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Chapter 10 - Technology Forces Change

from Part II - Change Agents, in Theory and Practice

Published online by Cambridge University Press:  15 January 2023

Fathali M. Moghaddam
Affiliation:
Georgetown University
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Summary

The electronics revolution was assumed to help democratization around the world. Enormous changes were expected to come about, opening up societies as people gained access to more and more information. The electronics revolution was supposed to open the world and open minds and societies around the world. In this sense, it was assumed that political plasticity would increase through electronic communications. However, as discussed in this chapter, the impact of the electronics revolution has been mixed and far more complex. First, dictators have learned to limit and censor electronic communications within their own borders (e.g., the Great Firewall of China). Second, dictatorships such as Russia and China have used electronic communications to influence events in countries around the world, working to strengthen dictatorships and weaken democracies. Third, the masses in democracies do not have the critical thinking skills needed to avoid being influenced by conspiracy theories and false information, spread by authoritarian strongmen (such as Donald Trump) and their supporters. Consequently, political plasticity has not been changed much through the electronic revolution. For example, mass participation in decision-making has not happened.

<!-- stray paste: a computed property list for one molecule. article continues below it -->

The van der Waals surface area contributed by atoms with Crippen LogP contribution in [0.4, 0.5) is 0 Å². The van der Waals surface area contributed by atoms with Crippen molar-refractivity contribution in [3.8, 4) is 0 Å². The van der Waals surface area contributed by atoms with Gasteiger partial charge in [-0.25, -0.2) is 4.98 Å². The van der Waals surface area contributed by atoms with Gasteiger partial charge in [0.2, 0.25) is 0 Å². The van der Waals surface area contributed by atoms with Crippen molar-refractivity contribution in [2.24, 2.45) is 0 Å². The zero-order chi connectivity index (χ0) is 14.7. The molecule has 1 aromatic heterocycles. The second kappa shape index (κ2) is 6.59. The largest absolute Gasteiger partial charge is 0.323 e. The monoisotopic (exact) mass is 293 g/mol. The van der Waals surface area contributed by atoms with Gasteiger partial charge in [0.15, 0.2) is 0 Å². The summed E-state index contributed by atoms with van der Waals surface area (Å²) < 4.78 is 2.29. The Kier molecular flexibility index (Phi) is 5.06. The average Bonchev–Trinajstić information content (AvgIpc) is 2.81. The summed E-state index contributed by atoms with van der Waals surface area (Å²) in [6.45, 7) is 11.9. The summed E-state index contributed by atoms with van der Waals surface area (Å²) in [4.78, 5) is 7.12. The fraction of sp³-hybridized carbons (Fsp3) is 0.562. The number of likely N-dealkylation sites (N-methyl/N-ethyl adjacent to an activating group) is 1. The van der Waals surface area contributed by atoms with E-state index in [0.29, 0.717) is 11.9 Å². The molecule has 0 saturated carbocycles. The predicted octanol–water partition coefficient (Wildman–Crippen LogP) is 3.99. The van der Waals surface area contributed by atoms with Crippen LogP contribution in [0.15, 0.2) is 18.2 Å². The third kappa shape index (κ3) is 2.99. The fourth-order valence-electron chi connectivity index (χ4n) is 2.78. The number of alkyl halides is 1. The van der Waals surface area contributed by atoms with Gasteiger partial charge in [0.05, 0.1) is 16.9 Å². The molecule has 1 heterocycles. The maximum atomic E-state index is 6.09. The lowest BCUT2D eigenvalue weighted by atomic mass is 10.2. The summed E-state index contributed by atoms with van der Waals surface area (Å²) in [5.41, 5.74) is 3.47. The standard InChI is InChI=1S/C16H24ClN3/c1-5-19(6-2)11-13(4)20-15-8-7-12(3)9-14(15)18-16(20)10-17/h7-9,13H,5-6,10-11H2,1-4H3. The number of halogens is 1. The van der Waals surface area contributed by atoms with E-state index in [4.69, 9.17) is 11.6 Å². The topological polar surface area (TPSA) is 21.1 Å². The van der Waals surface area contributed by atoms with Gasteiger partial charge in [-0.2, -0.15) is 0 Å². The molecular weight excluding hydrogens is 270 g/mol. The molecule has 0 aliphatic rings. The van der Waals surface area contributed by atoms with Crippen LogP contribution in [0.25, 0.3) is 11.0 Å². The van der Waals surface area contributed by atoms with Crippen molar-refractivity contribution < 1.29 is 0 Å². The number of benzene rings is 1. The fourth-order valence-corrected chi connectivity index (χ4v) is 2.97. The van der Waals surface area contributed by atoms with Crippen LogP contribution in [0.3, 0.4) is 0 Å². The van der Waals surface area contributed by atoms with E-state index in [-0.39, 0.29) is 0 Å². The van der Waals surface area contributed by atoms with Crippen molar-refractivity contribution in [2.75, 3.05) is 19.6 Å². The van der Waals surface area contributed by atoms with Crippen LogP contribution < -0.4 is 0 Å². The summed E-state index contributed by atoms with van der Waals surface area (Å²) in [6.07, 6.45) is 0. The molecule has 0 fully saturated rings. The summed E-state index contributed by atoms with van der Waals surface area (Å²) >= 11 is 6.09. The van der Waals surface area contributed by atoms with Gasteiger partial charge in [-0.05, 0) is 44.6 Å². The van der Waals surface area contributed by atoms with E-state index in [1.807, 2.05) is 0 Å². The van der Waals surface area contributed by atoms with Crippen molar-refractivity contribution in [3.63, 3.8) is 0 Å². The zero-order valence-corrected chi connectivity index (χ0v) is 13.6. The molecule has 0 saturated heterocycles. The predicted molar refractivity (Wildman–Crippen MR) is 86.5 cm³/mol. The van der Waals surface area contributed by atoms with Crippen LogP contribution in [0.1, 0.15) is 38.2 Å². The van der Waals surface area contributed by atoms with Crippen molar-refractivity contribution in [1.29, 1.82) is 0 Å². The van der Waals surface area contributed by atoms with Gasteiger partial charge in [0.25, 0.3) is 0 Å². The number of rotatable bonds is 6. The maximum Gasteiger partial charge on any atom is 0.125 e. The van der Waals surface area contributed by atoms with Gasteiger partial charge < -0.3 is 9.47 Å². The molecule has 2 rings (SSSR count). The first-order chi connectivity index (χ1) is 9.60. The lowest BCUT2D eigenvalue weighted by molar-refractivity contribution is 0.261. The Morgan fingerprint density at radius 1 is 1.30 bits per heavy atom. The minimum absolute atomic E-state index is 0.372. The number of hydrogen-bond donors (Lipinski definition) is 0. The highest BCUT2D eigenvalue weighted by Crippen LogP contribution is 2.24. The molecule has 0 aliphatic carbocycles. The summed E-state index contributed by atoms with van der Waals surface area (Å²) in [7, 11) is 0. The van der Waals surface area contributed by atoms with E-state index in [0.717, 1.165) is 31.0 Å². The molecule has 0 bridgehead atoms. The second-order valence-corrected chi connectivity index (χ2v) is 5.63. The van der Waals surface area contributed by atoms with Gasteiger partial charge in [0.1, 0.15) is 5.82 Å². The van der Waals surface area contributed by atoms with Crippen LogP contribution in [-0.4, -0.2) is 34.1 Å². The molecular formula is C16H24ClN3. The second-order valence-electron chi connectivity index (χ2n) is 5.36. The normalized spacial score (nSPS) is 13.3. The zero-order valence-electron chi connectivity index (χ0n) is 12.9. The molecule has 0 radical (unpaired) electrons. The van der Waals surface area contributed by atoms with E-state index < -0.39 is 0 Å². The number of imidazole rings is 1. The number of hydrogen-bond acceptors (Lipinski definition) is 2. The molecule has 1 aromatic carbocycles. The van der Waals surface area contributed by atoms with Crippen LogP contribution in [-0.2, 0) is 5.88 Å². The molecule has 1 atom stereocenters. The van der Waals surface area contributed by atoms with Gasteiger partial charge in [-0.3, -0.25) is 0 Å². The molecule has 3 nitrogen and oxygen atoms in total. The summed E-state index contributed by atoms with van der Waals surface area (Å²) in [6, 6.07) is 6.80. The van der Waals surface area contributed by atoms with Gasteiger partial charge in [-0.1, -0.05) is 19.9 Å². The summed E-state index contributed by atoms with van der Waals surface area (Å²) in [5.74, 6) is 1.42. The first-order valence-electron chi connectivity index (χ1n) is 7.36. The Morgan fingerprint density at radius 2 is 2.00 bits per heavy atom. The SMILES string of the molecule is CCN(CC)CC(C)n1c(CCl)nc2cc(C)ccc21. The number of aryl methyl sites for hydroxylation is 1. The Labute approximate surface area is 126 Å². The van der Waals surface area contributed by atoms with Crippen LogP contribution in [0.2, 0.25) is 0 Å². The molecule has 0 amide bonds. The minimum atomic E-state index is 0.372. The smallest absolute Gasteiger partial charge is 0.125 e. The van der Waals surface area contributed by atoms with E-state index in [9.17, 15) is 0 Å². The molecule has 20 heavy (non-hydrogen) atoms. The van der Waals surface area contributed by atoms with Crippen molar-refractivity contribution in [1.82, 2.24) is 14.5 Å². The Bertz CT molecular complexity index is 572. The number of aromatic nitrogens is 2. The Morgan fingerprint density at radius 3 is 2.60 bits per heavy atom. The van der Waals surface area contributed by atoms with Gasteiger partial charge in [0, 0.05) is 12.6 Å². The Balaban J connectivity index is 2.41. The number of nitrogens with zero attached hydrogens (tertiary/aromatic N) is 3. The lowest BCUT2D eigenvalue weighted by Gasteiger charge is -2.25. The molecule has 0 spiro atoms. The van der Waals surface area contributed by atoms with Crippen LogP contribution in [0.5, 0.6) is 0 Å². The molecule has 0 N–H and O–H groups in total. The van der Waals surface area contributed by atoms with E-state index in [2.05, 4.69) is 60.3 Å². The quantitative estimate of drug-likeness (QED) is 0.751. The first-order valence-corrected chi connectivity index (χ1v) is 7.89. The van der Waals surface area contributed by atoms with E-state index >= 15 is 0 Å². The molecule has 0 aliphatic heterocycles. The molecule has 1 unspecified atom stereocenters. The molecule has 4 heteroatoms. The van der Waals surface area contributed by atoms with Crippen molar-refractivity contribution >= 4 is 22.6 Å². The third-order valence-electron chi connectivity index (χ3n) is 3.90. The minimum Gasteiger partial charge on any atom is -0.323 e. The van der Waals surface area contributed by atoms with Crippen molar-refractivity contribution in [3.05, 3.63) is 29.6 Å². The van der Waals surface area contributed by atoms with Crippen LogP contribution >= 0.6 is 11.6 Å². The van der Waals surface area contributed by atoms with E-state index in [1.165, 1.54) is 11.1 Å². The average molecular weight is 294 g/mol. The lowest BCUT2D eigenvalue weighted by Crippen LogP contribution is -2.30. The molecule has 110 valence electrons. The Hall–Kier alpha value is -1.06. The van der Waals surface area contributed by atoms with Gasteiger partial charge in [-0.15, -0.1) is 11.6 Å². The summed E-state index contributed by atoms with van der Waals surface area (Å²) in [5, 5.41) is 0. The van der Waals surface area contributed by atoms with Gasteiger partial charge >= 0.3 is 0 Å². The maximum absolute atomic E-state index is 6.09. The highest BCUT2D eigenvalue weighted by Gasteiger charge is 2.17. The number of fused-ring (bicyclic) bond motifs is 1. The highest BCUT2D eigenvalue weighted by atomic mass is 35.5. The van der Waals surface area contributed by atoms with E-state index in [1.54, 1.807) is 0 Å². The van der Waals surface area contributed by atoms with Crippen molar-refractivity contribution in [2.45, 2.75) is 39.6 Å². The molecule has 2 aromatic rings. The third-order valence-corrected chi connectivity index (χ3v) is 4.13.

Type
Chapter
Information
Political Plasticity
The Future of Democracy and Dictatorship
, pp. 115 - 127
Publisher: Cambridge University Press
Print publication year: 2023

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